“The design that Szeto and White have created will distinguish the KU campus with elegant beauty that honors the Spencer's rich history and opens to the many possibilities that lie ahead,” Hardy said. 

Sabatini & Associates, of Lawrence, was selected as associate architect for the project. 

 

Fundraising 
The Spencer Museum of Art, with KU Endowment, has launched a $5 million campaign to support Phase I; to date, nearly $4 million has been raised through the generosity of more than 35 individuals, foundations, and corporations. Fundraising is ongoing. 

The gifts count toward Far Above: The Campaign for Kansas, the university’s $1.2 billion comprehensive fundraising campaign. Far Above seeks support to educate future leaders, advance medicine, accelerate discovery and drive economic growth to seize the opportunities of the future.

The campaign is managed by KU Endowment, the independent, nonprofit organization serving as the official fundraising and fund-management organization for KU. Founded in 1891, KU Endowment was the first foundation of its kind at a U.S. public university. The University of Kansas Hospital is a partner in philanthropy with KU Endowment.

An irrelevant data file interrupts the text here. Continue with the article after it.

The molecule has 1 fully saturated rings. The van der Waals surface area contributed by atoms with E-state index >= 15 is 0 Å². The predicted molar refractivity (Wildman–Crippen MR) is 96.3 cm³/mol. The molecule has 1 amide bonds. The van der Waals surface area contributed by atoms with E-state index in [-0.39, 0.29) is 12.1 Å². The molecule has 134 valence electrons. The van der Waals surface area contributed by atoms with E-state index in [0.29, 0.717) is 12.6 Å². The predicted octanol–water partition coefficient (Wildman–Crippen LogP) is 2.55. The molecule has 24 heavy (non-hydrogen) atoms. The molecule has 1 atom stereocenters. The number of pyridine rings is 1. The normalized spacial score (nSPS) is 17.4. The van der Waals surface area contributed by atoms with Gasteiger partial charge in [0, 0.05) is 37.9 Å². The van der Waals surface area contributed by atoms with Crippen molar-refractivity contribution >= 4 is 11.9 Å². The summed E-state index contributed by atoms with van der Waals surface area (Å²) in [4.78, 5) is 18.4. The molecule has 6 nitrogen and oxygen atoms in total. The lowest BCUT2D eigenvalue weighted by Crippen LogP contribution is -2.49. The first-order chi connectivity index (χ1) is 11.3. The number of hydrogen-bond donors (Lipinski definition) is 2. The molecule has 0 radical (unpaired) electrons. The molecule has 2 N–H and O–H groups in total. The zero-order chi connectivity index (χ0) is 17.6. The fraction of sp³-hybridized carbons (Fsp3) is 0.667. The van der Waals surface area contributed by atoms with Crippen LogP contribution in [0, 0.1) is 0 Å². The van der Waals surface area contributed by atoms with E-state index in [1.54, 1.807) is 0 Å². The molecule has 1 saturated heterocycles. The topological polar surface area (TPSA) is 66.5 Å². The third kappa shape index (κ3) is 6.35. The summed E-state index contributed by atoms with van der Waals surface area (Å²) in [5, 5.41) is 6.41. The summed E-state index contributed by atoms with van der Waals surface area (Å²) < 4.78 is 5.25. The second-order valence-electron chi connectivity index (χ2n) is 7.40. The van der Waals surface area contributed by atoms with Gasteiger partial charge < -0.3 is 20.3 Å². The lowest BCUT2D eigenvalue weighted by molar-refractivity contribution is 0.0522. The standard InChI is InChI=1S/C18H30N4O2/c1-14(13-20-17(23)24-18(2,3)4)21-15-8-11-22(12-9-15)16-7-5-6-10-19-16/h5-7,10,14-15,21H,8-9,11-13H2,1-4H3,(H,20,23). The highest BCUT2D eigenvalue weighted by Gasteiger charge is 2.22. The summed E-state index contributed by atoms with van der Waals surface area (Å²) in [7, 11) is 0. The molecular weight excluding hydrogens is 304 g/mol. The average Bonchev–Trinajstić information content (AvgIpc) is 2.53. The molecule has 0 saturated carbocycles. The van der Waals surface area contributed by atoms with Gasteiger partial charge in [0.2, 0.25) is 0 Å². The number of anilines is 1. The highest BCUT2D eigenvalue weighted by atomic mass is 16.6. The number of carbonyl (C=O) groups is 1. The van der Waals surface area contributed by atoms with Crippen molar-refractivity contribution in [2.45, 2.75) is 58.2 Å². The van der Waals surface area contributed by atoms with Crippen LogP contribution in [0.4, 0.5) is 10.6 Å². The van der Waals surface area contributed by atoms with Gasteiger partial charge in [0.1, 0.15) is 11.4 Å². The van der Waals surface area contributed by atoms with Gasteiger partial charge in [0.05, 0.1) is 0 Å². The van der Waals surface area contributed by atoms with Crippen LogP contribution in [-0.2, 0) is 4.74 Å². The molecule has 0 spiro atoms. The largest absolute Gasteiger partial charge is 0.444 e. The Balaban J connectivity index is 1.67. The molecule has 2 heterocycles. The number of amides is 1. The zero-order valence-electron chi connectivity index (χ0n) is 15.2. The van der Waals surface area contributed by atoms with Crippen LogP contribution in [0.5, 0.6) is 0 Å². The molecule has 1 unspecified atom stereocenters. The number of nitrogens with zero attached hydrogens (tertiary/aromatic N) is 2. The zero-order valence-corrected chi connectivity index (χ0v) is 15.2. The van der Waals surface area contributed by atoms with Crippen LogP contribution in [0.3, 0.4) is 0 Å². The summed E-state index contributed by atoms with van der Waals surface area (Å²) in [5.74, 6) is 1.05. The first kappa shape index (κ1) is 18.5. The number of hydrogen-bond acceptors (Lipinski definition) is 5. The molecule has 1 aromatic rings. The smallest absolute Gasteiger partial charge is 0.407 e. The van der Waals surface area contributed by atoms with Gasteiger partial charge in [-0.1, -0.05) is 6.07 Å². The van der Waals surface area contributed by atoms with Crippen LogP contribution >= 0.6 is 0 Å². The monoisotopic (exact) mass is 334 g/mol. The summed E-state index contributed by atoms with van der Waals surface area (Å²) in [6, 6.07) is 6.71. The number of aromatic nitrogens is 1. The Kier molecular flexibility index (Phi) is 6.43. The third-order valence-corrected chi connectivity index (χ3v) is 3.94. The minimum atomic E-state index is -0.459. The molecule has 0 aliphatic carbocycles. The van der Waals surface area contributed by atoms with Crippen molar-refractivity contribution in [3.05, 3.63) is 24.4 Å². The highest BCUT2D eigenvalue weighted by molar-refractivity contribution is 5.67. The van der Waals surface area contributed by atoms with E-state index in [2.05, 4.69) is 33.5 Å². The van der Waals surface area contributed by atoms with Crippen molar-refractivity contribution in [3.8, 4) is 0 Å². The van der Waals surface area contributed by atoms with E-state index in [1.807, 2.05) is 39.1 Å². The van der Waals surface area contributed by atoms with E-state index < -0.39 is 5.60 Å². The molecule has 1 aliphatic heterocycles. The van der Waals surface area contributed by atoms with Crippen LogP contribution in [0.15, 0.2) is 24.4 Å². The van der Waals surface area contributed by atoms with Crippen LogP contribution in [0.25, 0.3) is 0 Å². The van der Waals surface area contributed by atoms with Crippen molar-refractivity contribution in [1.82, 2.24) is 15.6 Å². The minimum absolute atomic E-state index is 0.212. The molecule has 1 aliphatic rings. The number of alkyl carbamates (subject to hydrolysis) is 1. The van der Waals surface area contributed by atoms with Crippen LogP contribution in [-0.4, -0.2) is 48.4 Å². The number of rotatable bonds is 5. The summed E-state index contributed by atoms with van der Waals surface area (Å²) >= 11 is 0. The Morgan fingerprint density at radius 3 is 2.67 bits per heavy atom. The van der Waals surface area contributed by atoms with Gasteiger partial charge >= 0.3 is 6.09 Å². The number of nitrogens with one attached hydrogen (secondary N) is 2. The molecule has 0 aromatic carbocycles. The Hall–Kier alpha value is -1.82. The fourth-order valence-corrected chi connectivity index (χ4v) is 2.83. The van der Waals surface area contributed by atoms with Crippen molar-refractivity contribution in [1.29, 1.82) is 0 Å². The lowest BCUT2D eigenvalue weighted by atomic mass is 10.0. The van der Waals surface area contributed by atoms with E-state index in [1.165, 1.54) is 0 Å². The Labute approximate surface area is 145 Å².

About the Spencer Museum of Art
Widely regarded as one of the top university art museums in the nation, the Spencer draws upon its rich history and world-class collection of 38,500 objects to advance teaching, learning and research at KU. Established in 1928 as the first university art museum west of the Mississippi, the Spencer’s tradition of excellence has recently been affirmed by a significant grant from the Andrew W. Mellon Foundation to increase collaborations across all academic areas of campus, as well as awards for exhibitions and scholarship from the Samuel H. Kress Foundation and the Henry Luce Foundation.